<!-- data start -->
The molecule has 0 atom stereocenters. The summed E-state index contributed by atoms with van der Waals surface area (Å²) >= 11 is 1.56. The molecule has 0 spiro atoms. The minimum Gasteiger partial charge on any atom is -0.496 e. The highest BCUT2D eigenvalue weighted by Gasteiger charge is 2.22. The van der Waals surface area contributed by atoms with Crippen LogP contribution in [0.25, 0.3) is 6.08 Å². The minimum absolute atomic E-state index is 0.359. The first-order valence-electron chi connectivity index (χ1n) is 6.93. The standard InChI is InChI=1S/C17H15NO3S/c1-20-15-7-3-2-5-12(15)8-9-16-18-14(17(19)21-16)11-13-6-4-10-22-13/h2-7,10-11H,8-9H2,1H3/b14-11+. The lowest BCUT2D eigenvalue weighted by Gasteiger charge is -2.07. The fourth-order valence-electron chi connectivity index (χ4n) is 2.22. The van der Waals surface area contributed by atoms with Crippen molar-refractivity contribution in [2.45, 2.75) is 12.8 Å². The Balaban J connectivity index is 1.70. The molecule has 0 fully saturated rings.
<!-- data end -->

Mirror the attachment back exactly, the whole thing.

The molecule has 0 atom stereocenters. The summed E-state index contributed by atoms with van der Waals surface area (Å²) >= 11 is 1.56. The molecule has 0 spiro atoms. The minimum Gasteiger partial charge on any atom is -0.496 e. The highest BCUT2D eigenvalue weighted by Gasteiger charge is 2.22. The van der Waals surface area contributed by atoms with Crippen LogP contribution in [0.25, 0.3) is 6.08 Å². The minimum absolute atomic E-state index is 0.359. The first-order valence-electron chi connectivity index (χ1n) is 6.93. The standard InChI is InChI=1S/C17H15NO3S/c1-20-15-7-3-2-5-12(15)8-9-16-18-14(17(19)21-16)11-13-6-4-10-22-13/h2-7,10-11H,8-9H2,1H3/b14-11+. The lowest BCUT2D eigenvalue weighted by Gasteiger charge is -2.07. The fourth-order valence-electron chi connectivity index (χ4n) is 2.22. The van der Waals surface area contributed by atoms with Crippen molar-refractivity contribution in [2.45, 2.75) is 12.8 Å². The Balaban J connectivity index is 1.70. The molecule has 0 fully saturated rings.